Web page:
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Moussaoui Says Rights Violated

Defense: The accused terrorist is being denied attorney-client privilege in jail, his lawyers argue in a court motion.


WASHINGTON — Accused terrorist Zacarias Moussaoui, who has been portrayed as sullen and uncommunicative, is trying to take an active role in his defense against death-penalty charges but has been thwarted by "oppressive" lock-down conditions in jail, his lawyers said Friday.

Moussaoui, who some authorities contend was to be the 20th hijacker on Sept. 11, has been harassed by guards, kept awake all night by blinding light and jarring noise and denied the basic rights of the accused, according to a court motion.

The court papers said Moussaoui hasn't been allowed to keep discussions with his lawyers or his legal paperwork confidential. He has been denied a computer, even though the federal government's voluminous investigative materials are being provided to the defense on 1,400 CD-ROMs, according to the court papers.

Moussaoui is also prohibited from having staples or paper clips to organize the thousands of pages of legal documents he will be receiving, according to the motion, which was filed in U.S. District Court in Alexandria, Va.

His lawyers filed the motion to seek an immediate injunction from what they describe as the "particularly oppressive conditions of his confinement that interfere with his ability to defend himself."

"It is the most oppressive thing I have ever seen for someone who is presumed innocent," defense lawyer Frank W. Dunham Jr. said.

Justice Department officials responded that the "special administrative measures" were court-ordered and are not being abused. Beyond that, "we can't comment on anything regarding this case," because of the continuing investigation and upcoming trial, spokesman Bryan Sierra said.

U.S. District Judge Leonie Brinkema scheduled an April 22 hearing to determine whether Moussaoui's rights have been violated and whether he deserves better treatment.

The court brief also provides details, for the first time, of Moussaoui's behavior since his indictment in November on charges that he conspired to kill more than 3,000 people in the attacks on the World Trade Center and the Pentagon. Last month, prosecutors said they would seek the death penalty for Moussaoui, 33, a French citizen of Moroccan descent who is the only person charged in the terrorist attacks.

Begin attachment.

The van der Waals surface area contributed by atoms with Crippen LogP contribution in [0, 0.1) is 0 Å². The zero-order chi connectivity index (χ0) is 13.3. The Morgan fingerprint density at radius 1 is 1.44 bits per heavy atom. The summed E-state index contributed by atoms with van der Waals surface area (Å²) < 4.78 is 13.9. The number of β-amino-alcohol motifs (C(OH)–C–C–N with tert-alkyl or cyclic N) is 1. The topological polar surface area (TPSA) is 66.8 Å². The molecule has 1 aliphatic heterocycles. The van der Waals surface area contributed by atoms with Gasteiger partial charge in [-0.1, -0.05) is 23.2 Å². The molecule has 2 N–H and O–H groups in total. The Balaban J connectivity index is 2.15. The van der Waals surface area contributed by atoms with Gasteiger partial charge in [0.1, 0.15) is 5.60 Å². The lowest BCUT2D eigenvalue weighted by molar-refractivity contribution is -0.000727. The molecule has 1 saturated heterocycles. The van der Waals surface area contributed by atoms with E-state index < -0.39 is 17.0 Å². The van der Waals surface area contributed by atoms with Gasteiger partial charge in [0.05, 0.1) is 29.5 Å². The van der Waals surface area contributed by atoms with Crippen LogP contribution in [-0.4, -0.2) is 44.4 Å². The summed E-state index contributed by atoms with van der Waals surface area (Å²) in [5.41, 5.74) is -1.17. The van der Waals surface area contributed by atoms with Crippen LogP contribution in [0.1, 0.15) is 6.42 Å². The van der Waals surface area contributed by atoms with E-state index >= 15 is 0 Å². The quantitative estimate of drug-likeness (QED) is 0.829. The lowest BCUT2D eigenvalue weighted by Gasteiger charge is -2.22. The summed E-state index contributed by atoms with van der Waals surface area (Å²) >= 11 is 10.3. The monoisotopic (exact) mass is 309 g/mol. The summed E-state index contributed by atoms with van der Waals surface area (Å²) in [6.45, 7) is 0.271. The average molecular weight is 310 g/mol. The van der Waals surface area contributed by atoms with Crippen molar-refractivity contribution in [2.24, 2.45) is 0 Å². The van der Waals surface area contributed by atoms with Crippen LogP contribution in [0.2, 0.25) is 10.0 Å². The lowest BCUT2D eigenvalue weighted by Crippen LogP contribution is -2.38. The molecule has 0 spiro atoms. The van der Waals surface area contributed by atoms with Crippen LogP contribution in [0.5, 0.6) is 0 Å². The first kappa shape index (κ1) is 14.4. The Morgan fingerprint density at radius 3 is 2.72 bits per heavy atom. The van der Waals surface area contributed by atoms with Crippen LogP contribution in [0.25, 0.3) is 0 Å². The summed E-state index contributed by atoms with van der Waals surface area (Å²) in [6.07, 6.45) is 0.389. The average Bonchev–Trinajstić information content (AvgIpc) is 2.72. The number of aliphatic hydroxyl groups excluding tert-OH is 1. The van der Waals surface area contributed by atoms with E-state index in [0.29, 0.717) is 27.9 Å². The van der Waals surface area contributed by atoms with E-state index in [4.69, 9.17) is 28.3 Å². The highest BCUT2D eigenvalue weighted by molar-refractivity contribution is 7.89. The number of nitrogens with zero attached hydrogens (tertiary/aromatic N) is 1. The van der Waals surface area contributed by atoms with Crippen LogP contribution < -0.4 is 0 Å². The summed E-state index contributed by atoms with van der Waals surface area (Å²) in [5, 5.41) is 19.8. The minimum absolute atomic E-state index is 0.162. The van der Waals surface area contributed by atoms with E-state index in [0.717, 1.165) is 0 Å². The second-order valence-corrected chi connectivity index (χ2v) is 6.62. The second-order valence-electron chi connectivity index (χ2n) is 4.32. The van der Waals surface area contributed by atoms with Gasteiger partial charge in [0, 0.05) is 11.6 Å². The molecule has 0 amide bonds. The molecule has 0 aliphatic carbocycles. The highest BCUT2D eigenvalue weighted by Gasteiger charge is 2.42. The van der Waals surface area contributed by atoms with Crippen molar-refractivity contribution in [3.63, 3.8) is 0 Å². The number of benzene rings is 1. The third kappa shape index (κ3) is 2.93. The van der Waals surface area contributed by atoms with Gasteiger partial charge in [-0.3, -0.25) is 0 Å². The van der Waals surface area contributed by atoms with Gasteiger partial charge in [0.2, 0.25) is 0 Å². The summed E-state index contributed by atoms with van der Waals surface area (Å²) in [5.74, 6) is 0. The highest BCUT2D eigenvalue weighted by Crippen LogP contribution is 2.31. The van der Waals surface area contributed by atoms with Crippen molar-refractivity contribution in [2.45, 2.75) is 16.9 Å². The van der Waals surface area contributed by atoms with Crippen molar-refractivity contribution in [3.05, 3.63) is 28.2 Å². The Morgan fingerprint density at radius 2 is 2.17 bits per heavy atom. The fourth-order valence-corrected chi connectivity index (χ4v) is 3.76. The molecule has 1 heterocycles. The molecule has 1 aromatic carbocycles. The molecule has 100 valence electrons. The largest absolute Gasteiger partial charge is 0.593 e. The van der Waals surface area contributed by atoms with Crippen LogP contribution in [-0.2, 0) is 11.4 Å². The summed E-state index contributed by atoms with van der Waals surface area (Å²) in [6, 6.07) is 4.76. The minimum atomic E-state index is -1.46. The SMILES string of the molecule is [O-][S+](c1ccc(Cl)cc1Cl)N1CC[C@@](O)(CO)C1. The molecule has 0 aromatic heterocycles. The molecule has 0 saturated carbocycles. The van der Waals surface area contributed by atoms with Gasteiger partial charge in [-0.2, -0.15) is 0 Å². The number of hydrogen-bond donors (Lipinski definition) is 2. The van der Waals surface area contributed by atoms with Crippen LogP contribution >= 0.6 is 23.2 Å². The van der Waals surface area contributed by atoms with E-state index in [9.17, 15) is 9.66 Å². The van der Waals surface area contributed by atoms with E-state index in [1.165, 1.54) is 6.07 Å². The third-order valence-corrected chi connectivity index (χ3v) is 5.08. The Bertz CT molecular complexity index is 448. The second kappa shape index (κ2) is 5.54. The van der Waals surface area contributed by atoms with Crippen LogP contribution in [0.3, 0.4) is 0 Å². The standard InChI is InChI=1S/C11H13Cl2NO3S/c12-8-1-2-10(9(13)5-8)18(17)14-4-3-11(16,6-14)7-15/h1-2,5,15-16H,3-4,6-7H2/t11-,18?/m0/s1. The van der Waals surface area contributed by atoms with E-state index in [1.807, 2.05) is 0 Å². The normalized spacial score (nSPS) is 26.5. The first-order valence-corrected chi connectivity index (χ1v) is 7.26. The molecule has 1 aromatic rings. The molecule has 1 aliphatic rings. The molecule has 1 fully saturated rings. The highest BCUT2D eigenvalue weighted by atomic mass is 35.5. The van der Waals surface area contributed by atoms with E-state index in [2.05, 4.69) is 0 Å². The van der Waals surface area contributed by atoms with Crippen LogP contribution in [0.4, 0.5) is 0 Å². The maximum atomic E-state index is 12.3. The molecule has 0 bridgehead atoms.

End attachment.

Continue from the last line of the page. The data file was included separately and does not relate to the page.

For months, Moussaoui has been portrayed as being so unresponsive that he refuses to say anything other than anti-American epithets.

But in the documents, as well as interviews with his lawyers Friday, Moussaoui is described as being interested, even eager, to help his public defenders mount the best defense possible.

Moussaoui, they say, asks questions, takes notes, participates in legal discussions and has actively tried--without success--to prevent authorities from listening in on his conversations and going through his mail.

"We wouldn't be filing this motion if he wasn't trying hard to participate in his own defense," Dunham said, adding that Moussaoui keeps the legal team informed of potential violations of his legal and civil rights while in custody.

"How else would we know about them?" Dunham asked.

According to the legal brief, the violations are so significant as to potentially affect the outcome of Moussaoui's trial, which will put the U.S. legal system on worldwide display when it gets underway this fall.

"While no one condition may seem that onerous when considered in isolation, when viewed as a whole . . . they are quite lethal," the defense lawyers wrote. "Whether intended or not, the conditions of confinement create an insurmountable impediment to Moussaoui, an intelligent and well-educated man professing his innocence, from having any meaningful participation in defense of his own life."

Some of Moussaoui's problems stem from the fact that he was bumped out of a larger prison cell recently to make room for another notorious prisoner, accused American Talib John Walker Lindh. That cell had the space for a computer, files and documents that lawyers said Moussaoui needs to participate in his defense.

The lawyers also contend that their client is being harassed by his captors.

Moussaoui is being held in solitary confinement, in a small cell with a steel toilet, steel sink and raised concrete platform for sleeping, "with little room for anything else," the court brief said.

"A bright fluorescent light shines on him 24 hours a day so that he can be constantly observed via a video camera at a monitor watched by guards," it said. In addition, "guards routinely wake him up throughout the night by opening a steel partition to look directly into the cell."

But the lawyers said they were more concerned with the ramifications that such harsh treatment could have on the outcome of his case. The restrictions and oversight mean that on occasion, the only way they can talk to their client is through the food slot in the door to his cell, they said.

And though he has the right to talk confidentially with his lawyers to discuss legal strategy, guards hover so close that they can hear every word, his lawyers contend. Moussaoui's guards also "routinely search through materials given to him by his counsel," including those clearly marked "attorney/client privileged," even when he objects, the court papers said.

Despite Moussaoui's protests, one jail official even insisted on reading an early draft of the motion filed Friday challenging his conditions in prison.

"How can you have attorney-client privilege when every time he takes notes on what we discuss with him, they read the notes?" Dunham asked. "The conditions here are worse than those provided military captives at Guantanamo Bay" in Cuba.

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